I have a ton of makeup brushes and not a day goes by that I don't reach for at least a few when I'm putting on my makeup. They really help me to get precise application that looks great all day. However, the downside to having a million makeup brushes is having to clean them all. While I mostly have budget makeup brushes, I still consider buying brushes and tools to be an investment, and I'd like to keep them as long as possible. I'm very careful to buy brushes that don't shed, but the second step to making them live long and happy lives is cleaning them often. I once read that the biggest reason women replace their makeup brushes is because they're so soiled in product that they're unusable. Not only is that super gross, but it's also such a waste of money! According to Bobbi Brown in her books, you should be able to keep your makeup brushes for about ten years if you take care of them properly, which includes cleaning them!
I've also noticed that my makeup applies so much better off a clean brush. If you think about it, there's really no use buying a beautiful blush or a fancy eyeshadow palette if the colors are just going to muddle together on the brush. Even for cream or liquid products like foundation (where the colors are all going to be pretty much the same), you don't want little flakes of old dried up product mixing in with the new product (ew...) I always think of it like art class: every art teacher I've ever had has been really careful to make sure the students clean their paint brushes, otherwise students' future projects won't turn out well, no matter how talented they are at painting, because the brush is ruined from all the paint stuck in it. Also, dirty makeup brushes are pretty bad for your skin. Just think of all the bacteria that could build up in those and break you out. (Even if you don't break out, who really wants to put bacteria on their face?)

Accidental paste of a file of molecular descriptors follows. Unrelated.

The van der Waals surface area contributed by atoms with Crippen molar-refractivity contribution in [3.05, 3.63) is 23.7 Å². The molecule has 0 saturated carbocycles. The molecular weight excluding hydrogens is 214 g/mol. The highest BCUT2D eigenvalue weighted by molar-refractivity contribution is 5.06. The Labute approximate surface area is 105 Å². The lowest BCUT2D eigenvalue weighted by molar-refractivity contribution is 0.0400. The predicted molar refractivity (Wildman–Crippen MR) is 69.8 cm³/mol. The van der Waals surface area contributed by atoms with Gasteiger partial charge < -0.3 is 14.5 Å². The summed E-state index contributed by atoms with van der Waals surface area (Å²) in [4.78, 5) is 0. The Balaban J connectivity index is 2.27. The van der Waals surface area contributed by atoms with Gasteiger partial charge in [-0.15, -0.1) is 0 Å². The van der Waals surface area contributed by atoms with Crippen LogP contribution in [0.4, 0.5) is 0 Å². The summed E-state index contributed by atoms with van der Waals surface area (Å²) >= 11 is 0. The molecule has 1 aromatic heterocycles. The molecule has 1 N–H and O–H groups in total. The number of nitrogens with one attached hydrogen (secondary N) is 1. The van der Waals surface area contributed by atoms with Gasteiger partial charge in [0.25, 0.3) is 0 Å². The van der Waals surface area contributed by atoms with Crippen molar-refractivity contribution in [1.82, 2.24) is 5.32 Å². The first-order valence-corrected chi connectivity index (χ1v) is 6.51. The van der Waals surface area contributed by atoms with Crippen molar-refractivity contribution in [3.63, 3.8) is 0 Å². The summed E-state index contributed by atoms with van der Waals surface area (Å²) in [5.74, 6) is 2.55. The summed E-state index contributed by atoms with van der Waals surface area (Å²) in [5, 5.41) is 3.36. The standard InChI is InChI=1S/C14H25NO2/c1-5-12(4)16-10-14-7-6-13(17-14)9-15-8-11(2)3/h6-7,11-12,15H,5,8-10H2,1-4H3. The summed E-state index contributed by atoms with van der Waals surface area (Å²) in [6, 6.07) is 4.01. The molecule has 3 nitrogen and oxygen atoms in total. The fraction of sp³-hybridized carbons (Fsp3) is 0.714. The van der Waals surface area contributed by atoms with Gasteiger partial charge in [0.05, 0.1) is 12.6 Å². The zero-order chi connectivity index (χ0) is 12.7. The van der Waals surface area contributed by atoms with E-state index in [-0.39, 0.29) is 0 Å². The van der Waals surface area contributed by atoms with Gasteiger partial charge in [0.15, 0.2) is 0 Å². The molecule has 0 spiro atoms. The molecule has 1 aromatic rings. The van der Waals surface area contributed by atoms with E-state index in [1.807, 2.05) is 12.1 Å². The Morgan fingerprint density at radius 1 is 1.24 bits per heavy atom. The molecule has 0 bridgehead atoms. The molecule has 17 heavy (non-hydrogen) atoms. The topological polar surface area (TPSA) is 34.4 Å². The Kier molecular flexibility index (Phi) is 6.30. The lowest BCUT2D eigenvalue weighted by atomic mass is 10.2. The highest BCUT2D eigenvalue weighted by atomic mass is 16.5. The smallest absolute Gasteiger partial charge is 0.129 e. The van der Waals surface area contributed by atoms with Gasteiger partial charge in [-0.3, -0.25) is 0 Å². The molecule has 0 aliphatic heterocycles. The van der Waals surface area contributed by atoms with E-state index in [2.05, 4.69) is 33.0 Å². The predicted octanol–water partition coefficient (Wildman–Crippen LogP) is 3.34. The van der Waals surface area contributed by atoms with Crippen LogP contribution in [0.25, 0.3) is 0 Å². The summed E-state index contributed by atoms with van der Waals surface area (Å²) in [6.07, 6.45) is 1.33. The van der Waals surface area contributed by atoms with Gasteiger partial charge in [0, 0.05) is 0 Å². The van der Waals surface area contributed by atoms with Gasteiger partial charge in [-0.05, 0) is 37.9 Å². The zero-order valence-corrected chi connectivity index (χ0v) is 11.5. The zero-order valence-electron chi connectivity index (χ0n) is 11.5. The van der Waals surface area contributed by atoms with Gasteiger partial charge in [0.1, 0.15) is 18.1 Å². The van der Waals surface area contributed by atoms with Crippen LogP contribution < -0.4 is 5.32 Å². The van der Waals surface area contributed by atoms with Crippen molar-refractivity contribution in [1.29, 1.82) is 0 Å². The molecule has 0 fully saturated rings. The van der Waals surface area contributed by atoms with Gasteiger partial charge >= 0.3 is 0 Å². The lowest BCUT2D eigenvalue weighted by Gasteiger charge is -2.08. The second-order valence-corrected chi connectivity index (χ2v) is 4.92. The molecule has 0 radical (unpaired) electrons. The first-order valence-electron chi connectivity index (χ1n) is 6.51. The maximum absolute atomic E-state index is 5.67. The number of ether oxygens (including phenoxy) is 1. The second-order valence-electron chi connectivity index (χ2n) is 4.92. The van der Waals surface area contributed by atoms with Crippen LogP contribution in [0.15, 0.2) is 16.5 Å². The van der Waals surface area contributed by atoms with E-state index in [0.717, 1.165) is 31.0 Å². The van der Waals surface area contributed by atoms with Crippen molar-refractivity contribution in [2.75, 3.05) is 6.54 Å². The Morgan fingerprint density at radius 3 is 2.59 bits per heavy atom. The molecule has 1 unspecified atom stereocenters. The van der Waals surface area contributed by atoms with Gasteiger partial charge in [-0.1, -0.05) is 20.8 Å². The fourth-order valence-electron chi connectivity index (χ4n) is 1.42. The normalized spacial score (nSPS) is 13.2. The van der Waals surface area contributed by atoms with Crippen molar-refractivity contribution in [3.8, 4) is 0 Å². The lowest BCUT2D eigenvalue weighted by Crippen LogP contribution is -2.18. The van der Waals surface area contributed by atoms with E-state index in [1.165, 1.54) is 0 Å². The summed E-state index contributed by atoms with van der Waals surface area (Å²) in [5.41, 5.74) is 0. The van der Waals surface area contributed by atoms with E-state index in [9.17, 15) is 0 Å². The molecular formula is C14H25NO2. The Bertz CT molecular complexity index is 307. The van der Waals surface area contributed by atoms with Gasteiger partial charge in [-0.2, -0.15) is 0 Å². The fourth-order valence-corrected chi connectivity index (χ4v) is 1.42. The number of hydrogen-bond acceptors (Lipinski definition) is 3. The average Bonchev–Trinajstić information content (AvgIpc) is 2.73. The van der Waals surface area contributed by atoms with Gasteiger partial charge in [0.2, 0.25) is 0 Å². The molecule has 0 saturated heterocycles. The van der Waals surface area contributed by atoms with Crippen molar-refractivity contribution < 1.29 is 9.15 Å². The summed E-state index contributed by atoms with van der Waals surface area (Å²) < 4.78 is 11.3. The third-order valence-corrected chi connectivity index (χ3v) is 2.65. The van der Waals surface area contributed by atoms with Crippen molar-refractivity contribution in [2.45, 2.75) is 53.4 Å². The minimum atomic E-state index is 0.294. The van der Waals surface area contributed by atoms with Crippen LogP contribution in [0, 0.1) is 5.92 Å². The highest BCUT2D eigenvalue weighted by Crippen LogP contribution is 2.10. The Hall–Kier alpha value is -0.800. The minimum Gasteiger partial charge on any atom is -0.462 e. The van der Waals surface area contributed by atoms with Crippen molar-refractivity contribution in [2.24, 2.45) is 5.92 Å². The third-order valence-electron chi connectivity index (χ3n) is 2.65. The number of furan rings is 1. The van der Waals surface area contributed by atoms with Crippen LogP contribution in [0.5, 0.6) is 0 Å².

Regardless of all the benefits, cleaning your makeup brushes can still be a real pain. Here's what I do to keep my makeup brushes clean without going crazy:
MaintenanceI only wash my brushes using soap and water about once a week (except for the brushes I use for cream products...those I clean after two uses,) although twice a month is plenty if you don't want to commit to that. In the mean time, I keep them clean with a spray-on brush cleaner. I just spray each brush a couple times and then wipe it on a tissue. This helps get leftover product off (so I won't get the color-muddling I mentioned before) and sanitizes the brushes as well (although it's not a thorough cleanse, it does help your brushes stay germ-free.) It also comes in handy if you want to use another product on the same brush. For example, I do my eyeliner on an angled brow brush, and I'd rather not have black eyebrows, so I spray it down before I do my brows. It's a really handy product to have and e.l.f. sells one for $3 (they're all basically water and alcohol, which isn't something you need to splurge on.)